Documenting the Moment

We are currently living through an historic moment. The COVID-19 pandemic — and the extraordinary measures the world is taking in response to it — have vastly impacted our lives. Future historians will likely study not only this moment, but its long-term impact.

As an archivist, my thoughts go to documentation. How will the historians of future generations learn about not only the responses of government, but the impact on individual lives? What can we do now to record our stories in ways that might end up in archives?


Write down your experiences.

Journaling – daily, weekly, monthly – is a great way to document personal and historic moments. My personal love of paper and physical writing means that I have fancy journals. But basic loose leaf, notebooks, even blank computer paper are perfectly fine.

The plus with journals and ruled paper is that we know a great deal about how to preserve these materials for a long time. If words aren’t your thing, illustrations can also be important sources of information.

One of the biggest issues archivists face today is the nature of our current documentation – how can we collect and preserve digital content? But the profession is working on it, so if typing on a computer is best for you – do that.

writing implements

Write to your friends and family.

Correspondence have always been fantastic sources of information for historians. We may not think about the future of our personal emails and birthday cards, but they could end up in archives one day. Traditional notecards and snail mail are great ways to reach out, but emails are as well. Look at the email system you are using and consider creating a folder to consolidate your emails from this time period.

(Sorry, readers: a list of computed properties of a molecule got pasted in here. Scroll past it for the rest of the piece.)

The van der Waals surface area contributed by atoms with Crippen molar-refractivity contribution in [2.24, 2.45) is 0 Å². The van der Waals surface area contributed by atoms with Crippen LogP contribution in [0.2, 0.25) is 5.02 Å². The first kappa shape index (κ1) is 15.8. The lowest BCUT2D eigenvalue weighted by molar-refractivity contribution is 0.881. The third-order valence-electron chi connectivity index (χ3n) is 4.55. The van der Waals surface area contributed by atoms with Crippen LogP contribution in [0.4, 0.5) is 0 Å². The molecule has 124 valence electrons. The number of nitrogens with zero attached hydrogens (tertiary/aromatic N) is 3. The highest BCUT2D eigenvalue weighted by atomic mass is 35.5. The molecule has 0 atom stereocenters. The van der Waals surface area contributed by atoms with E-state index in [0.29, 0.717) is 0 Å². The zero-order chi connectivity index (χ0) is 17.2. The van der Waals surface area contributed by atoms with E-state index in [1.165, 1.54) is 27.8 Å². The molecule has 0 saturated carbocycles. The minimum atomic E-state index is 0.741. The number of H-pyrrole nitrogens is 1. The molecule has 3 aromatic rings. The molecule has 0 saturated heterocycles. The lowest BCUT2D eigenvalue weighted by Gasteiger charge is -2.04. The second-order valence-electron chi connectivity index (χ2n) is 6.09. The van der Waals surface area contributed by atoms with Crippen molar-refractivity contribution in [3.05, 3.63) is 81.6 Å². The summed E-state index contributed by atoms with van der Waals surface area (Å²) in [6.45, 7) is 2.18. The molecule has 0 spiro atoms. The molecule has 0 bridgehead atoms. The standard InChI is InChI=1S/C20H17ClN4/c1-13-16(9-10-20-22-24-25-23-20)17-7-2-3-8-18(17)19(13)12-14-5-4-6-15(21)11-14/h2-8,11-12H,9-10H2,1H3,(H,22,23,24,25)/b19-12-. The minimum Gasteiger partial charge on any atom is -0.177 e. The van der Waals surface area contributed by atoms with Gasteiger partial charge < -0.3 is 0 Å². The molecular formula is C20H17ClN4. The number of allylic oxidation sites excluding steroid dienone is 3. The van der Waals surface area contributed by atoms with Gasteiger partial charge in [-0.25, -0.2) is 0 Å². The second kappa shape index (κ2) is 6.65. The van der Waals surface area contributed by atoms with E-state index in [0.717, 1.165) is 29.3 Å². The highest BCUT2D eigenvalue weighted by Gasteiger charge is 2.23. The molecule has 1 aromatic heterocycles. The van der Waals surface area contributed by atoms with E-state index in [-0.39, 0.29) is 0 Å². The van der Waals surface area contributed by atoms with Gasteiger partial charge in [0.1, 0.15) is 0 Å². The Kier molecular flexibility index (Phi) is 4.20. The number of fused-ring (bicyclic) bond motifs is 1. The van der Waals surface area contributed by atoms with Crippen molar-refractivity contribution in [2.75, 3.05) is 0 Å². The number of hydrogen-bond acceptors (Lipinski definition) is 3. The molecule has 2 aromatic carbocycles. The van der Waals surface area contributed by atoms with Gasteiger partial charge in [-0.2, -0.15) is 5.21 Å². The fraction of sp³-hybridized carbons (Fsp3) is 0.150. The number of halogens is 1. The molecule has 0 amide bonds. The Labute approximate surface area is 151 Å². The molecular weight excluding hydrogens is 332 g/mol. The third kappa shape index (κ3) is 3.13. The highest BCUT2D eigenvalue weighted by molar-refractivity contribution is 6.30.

The author’s home setup

Take pictures.

Use your phone, use your cameras, take pictures of your daily life. If you have a polaroid camera and film,use that every once in awhile for a physical photograph to add to the potential record.

Save your social media

Don’t overlook the potential historical benefit of social media. As with digital records, the preservation of social media content is an issue of continuing discussion among archivists. But these platforms do have huge potential for understanding us and our world 100years from now.

For many people, posting on social media regularly about their experiences may be far easier than pulling out a journal or even opening Word on their computer. If later you want to collect your story through your social media, think about taking screen shots and saving the images as jpg or tiff files. Use hashtags. Hashtags could help archives or museums looking to preserve the social media output to select pertinent posts.

Many museum and archives are beginning to launch programs to collect personal experiences of people throughout the country. If you are interested, visit the websites of your local institutions to see what documentation initiatives they may have underway.

Text and images by Jennifer Vess, The Brooke Dolan Archivist, the Academy’s Library and Archives

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One comment

  1. This Spring Our feeders have attracted downy woodpeckers, white-crested sparrows; all regulars. On May 14th a rose-breasted grosbeak appeared. (western New York)

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